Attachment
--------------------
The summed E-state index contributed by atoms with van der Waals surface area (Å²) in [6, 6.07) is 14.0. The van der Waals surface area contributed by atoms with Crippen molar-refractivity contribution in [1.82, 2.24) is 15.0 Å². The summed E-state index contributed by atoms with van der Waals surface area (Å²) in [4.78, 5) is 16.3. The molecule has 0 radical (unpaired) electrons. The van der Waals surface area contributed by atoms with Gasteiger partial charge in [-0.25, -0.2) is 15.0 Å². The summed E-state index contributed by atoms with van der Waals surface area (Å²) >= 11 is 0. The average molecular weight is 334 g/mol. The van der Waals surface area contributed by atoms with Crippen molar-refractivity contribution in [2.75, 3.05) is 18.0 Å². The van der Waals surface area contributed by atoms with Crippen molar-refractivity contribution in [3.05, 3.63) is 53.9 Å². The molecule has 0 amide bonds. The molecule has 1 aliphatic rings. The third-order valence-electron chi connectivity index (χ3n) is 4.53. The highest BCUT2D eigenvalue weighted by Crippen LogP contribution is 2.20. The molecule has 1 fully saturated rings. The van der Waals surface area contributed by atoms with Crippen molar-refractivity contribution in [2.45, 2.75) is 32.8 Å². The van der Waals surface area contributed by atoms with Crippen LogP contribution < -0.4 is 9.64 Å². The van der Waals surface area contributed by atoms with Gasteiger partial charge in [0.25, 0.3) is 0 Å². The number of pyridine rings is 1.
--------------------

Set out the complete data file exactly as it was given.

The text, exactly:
The summed E-state index contributed by atoms with van der Waals surface area (Å²) in [6, 6.07) is 14.0. The van der Waals surface area contributed by atoms with Crippen molar-refractivity contribution in [1.82, 2.24) is 15.0 Å². The summed E-state index contributed by atoms with van der Waals surface area (Å²) in [4.78, 5) is 16.3. The molecule has 0 radical (unpaired) electrons. The van der Waals surface area contributed by atoms with Gasteiger partial charge in [-0.25, -0.2) is 15.0 Å². The summed E-state index contributed by atoms with van der Waals surface area (Å²) >= 11 is 0. The average molecular weight is 334 g/mol. The van der Waals surface area contributed by atoms with Crippen molar-refractivity contribution in [2.75, 3.05) is 18.0 Å². The van der Waals surface area contributed by atoms with Crippen molar-refractivity contribution in [3.05, 3.63) is 53.9 Å². The molecule has 0 amide bonds. The molecule has 1 aliphatic rings. The third-order valence-electron chi connectivity index (χ3n) is 4.53. The highest BCUT2D eigenvalue weighted by Crippen LogP contribution is 2.20. The molecule has 1 fully saturated rings. The van der Waals surface area contributed by atoms with Crippen molar-refractivity contribution in [2.45, 2.75) is 32.8 Å². The van der Waals surface area contributed by atoms with Crippen LogP contribution < -0.4 is 9.64 Å². The van der Waals surface area contributed by atoms with Gasteiger partial charge in [0.25, 0.3) is 0 Å². The number of pyridine rings is 1.